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A new star appeared in the sky as bright as any of the planets.
Astronomers using the Gemini observatories have got themselves a bit of a mystery. They've found a binary system at EF Eridanus, located 300 light-years away from Earth, where one of the objects defies classification. It's about the size of Jupiter but it's way too massive to be a planet. It's the temperature of a brown dwarf, but its light doesn't match a brown dwarf's characteristics. The researchers believe that the object was once a regular star, but then it had most of its material stripped away by the gravity of the larger star over the course of 5 billions years. Eventually it just couldn't give any more.
A problem with the wheels on NASA's Spirit rover has stopped it dead in its tracks on the surface of Mars. For some reason, the rover's right-front and left-rear wheels stopped operating as commanded on Oct. 1. NASA engineers have performed a series of diagnostic tests to understand which systems could be affected, and they're still analyzing the results. One fix would be to permanently disable the brakes on those wheels, but it could put the rover at an increased risk. Spirit has now traveled 3.6 km (2.2 miles) across the surface of Mars; much further than it was designed for, so it's no surprise it's starting to have some mechanical problems.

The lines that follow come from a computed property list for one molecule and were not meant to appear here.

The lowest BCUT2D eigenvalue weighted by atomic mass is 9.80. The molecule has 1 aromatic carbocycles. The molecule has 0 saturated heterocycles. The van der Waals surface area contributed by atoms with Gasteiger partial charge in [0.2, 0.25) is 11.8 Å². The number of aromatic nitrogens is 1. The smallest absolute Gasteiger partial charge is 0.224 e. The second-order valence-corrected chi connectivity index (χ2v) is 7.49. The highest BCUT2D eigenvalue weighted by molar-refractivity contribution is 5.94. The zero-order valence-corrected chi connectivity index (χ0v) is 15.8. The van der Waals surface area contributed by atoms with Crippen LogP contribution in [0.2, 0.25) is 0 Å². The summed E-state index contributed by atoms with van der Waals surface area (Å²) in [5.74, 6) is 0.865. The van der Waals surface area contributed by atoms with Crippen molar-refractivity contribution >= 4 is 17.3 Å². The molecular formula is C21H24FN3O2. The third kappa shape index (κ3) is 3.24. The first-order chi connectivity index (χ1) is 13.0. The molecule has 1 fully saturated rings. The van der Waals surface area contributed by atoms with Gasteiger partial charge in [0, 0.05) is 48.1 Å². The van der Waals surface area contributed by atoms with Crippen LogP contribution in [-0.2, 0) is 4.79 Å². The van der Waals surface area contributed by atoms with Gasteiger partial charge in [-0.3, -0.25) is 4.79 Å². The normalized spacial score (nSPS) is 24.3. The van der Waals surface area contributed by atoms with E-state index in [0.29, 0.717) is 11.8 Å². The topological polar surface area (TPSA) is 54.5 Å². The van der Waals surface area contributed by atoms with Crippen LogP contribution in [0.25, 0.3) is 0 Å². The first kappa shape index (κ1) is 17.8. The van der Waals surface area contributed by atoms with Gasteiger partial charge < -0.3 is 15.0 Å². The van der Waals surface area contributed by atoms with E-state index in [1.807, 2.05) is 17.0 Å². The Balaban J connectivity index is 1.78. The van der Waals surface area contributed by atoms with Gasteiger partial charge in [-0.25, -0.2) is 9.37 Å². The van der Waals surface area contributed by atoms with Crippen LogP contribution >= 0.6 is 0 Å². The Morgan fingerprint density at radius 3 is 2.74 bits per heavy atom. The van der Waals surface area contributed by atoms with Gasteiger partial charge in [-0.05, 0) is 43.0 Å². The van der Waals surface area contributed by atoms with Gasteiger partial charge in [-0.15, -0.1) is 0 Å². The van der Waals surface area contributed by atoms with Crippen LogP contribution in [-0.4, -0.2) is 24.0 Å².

On October 9, 1604, a new star appeared in the sky as bright as any of the planets. Johannes Kepler, who discovered the laws of planetary motion, was one of the Astronomers at the time who tried to study this supernova, before Telescopes were even invented. Now NASA has turned its Great Observatories (Hubble, Chandra, and Spitzer) on the supernova remnant, and produced an image that shows it in many different wavelengths of light. The combined image shows a bubble-shaped shroud of gas and dust 14 light-years wide expanding at 6 million kph (4 million mph).
Arianespace has announced that they will be launching a cluster of 50 nanosatellites in 2007 to commemorate the 50th anniversary of the first satellite launch of Sputnik in 1957. Each tiny satellite will weigh only 1 kg (2.2 lbs), and contain a scientific package developed by a single country - all 50 will be launched at the same time, on one rocket. The nanosats will last in orbit for about 2 years.
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